The legal terms used in the Bulgarian legislation for parental responsibility and custody are ‘parental rights and duties’ and ‘exercise of parental rights’. The concept includes all the rights and duties a parent has in relation to children under the age of majority.
Bulgarian law makes a distinction between minors under the age of 14 and minors who are between 14 and 18 years of age. Parental rights are exercised in relation to both age groups of children.
In the event of adoption, the rights and duties that apply to the adoptee and his or her descendants, on the one hand, and the adopter and his or her relatives, on the other hand, are the same as those between relatives of kin, whereas the rights and duties between the adoptee and his or her descendants and their relatives of kin are terminated.
In the divorce judgment , the court is also obliged to rule on the exercise of parental rights, personal relationships and maintenance of the children born of the marriage, and on the use of the family home, taking into account the children’s best interests.
The court decides which spouse will be granted parental rights and orders measures in relation to the exercise of these rights, the personal relationships between the children and their parents and the maintenance of the children. When choosing which parent is to exercise parental rights, the court assesses all circumstances, with the children’s best interests in mind, and listens to the parents and the children, provided they are over the age of 10.
The general rule is that both parents exercise parental rights jointly and severally.
The law contains explicit provisions on grandparents’ rights to maintain contact with the child.
Children under the age of majority are obliged to live with their parents, unless important reasons warrant otherwise. In the event of deviation from this obligation, the court orders the child’s return to the parents, at the request of the parents and after hearing the child if it is over the age of 10.
Each parent may represent children below the age of 14 on his or her own and give consent to legal action for children aged between 14 and 18 only in their best interests.
Immovable and movable property of children below the age of majority, except for perishables, may be alienated, encumbered with liens or, generally, disposed of with permission from the district court at their habitual residence only if necessary or obviously to the benefit to the children. Gifts, waivers, lending and securing other person’s debts with a pledge, mortgage or guarantee given by children below the age of majority are null and void.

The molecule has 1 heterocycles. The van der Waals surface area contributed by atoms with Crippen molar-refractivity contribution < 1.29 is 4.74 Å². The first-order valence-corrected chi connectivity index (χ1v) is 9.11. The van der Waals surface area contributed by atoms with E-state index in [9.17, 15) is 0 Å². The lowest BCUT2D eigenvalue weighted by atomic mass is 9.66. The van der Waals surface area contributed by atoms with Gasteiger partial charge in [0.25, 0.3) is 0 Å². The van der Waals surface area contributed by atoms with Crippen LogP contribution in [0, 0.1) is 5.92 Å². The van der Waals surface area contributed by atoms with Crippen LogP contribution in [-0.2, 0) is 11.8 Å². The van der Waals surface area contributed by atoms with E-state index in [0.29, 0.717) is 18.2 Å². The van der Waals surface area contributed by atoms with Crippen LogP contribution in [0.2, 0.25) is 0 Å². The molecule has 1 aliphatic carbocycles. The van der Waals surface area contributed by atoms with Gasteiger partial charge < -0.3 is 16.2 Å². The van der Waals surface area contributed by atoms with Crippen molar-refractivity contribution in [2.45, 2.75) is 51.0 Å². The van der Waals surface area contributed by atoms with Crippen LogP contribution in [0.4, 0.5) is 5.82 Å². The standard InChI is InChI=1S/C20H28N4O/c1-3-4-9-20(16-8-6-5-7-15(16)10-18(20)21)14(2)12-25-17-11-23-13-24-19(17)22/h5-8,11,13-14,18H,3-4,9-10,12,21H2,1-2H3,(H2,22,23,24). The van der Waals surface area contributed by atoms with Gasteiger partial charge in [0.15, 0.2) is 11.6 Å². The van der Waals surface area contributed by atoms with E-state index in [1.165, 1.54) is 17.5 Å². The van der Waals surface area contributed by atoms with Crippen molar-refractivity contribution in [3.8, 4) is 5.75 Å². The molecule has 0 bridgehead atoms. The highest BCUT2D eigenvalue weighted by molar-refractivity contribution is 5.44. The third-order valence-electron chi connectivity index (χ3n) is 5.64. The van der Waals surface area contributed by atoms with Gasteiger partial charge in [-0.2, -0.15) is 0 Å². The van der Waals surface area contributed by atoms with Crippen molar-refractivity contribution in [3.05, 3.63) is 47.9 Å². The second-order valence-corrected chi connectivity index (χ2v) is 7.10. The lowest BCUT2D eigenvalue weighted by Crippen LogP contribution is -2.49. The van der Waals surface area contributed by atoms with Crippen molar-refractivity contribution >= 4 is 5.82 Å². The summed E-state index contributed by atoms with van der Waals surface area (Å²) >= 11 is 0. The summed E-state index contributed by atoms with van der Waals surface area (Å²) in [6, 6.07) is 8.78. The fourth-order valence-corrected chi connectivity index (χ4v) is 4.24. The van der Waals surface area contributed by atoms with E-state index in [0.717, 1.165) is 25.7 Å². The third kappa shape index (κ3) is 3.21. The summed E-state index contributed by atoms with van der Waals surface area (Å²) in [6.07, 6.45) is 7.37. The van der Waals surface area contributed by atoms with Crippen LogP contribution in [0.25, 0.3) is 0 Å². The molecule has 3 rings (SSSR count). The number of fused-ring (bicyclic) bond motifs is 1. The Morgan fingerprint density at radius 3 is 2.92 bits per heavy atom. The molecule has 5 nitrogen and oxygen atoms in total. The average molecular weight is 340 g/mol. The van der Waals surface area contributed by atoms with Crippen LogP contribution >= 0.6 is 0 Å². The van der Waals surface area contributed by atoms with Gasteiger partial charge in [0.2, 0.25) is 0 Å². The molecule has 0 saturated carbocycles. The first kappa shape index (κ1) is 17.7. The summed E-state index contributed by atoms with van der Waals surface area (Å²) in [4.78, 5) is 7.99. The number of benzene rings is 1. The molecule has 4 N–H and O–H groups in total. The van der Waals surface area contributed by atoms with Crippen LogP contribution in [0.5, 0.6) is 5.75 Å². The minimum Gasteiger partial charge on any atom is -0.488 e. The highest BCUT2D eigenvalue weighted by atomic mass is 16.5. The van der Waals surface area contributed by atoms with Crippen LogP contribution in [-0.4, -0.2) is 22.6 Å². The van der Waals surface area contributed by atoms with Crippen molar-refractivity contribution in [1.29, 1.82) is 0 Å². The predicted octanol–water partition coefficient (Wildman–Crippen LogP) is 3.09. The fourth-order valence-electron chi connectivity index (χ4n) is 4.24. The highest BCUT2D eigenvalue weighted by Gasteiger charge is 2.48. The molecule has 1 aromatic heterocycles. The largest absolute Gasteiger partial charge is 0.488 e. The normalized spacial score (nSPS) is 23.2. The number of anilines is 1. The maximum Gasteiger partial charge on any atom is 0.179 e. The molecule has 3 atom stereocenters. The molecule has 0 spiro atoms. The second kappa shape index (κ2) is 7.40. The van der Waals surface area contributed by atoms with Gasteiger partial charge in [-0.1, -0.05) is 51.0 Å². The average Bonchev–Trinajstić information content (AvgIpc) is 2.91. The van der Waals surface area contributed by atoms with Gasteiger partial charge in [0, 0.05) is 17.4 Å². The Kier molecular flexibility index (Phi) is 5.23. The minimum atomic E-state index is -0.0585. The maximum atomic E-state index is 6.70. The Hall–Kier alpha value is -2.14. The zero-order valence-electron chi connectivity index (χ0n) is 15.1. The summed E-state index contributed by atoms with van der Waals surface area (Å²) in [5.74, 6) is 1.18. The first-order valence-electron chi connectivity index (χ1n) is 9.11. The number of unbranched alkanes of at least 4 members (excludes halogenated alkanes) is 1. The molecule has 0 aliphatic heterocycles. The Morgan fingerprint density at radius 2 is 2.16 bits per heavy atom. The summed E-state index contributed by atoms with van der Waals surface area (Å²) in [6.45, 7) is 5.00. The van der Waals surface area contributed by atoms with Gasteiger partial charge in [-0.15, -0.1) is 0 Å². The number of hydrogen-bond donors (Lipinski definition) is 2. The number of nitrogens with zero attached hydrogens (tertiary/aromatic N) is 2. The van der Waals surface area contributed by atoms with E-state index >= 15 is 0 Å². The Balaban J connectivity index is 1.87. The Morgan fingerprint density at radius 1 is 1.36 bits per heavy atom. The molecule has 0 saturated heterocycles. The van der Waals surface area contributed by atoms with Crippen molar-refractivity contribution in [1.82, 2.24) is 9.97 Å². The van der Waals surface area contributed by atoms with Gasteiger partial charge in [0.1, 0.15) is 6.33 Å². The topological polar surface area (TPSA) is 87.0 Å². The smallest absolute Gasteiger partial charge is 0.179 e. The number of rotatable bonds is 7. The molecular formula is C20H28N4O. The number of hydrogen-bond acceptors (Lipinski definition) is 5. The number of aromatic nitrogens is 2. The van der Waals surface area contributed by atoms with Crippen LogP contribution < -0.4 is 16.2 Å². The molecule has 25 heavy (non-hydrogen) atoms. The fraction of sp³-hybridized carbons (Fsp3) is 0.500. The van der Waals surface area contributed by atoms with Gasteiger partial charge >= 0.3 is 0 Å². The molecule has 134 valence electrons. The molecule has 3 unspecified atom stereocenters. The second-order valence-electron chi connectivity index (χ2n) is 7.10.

If a parent’s conduct poses a threat to the child’s person, upbringing, health or property, the district court takes the relevant measures in the child’s best interests on its own initiative or at the request of the other parent or the public prosecutor, placing the child in appropriate accommodation, if necessary.
These measures are also taken if the parent is unable to exercise parental rights due to a persistent physical or mental illness, long-term absence or other objective reasons. The parent may be divested of parental rights in the following particularly serious cases: the parent does not take care of the child and fails to make maintenance payments on a long-term basis and without valid reason, or the parent has placed the child in a specialised institution and has failed to retrieve the child within six months of the date on which they were supposed to.
Court proceedings on the termination of parental rights are brought at the district court on its own initiative or at the request of the other parent or the public prosecutor. In all cases of restriction or termination of parental rights, the court also rules on the measures concerning the personal relationships between parents and children.
The court may reinstate parental rights in the event of new circumstances or at the parent’s request.
The court notifies the municipality at the parent’s place of residence ex officio of the termination of parental rights or their subsequent reinstatement for the purposes of appointing a custodian for minors aged between 14 and 18 or a guardian for minors under 14.